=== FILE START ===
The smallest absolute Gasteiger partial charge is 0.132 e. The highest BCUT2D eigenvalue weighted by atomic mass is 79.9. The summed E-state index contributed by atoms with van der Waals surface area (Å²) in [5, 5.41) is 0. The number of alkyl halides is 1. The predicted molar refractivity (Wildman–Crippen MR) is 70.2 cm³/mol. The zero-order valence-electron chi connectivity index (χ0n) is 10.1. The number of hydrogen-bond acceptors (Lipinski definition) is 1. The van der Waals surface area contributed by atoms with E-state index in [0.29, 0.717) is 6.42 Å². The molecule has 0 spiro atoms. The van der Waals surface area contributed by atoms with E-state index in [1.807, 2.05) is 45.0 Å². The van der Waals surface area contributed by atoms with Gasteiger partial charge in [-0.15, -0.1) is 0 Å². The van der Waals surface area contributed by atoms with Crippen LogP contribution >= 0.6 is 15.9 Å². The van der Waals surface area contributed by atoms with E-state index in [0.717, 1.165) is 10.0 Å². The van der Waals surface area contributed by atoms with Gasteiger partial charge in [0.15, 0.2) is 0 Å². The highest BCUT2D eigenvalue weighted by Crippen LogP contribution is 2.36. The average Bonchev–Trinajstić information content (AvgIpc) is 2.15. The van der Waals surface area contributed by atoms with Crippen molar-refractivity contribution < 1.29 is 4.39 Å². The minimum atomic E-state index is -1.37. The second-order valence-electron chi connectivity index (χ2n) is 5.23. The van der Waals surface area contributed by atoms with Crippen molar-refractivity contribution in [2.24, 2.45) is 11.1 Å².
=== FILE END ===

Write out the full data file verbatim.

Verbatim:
The smallest absolute Gasteiger partial charge is 0.132 e. The highest BCUT2D eigenvalue weighted by atomic mass is 79.9. The summed E-state index contributed by atoms with van der Waals surface area (Å²) in [5, 5.41) is 0. The number of alkyl halides is 1. The predicted molar refractivity (Wildman–Crippen MR) is 70.2 cm³/mol. The zero-order valence-electron chi connectivity index (χ0n) is 10.1. The number of hydrogen-bond acceptors (Lipinski definition) is 1. The van der Waals surface area contributed by atoms with E-state index in [0.29, 0.717) is 6.42 Å². The molecule has 0 spiro atoms. The van der Waals surface area contributed by atoms with E-state index in [1.807, 2.05) is 45.0 Å². The van der Waals surface area contributed by atoms with Gasteiger partial charge in [-0.15, -0.1) is 0 Å². The van der Waals surface area contributed by atoms with Crippen LogP contribution >= 0.6 is 15.9 Å². The van der Waals surface area contributed by atoms with E-state index in [0.717, 1.165) is 10.0 Å². The van der Waals surface area contributed by atoms with Gasteiger partial charge in [0.15, 0.2) is 0 Å². The highest BCUT2D eigenvalue weighted by Crippen LogP contribution is 2.36. The average Bonchev–Trinajstić information content (AvgIpc) is 2.15. The van der Waals surface area contributed by atoms with Crippen molar-refractivity contribution < 1.29 is 4.39 Å². The minimum atomic E-state index is -1.37. The second-order valence-electron chi connectivity index (χ2n) is 5.23. The van der Waals surface area contributed by atoms with Crippen molar-refractivity contribution in [2.24, 2.45) is 11.1 Å².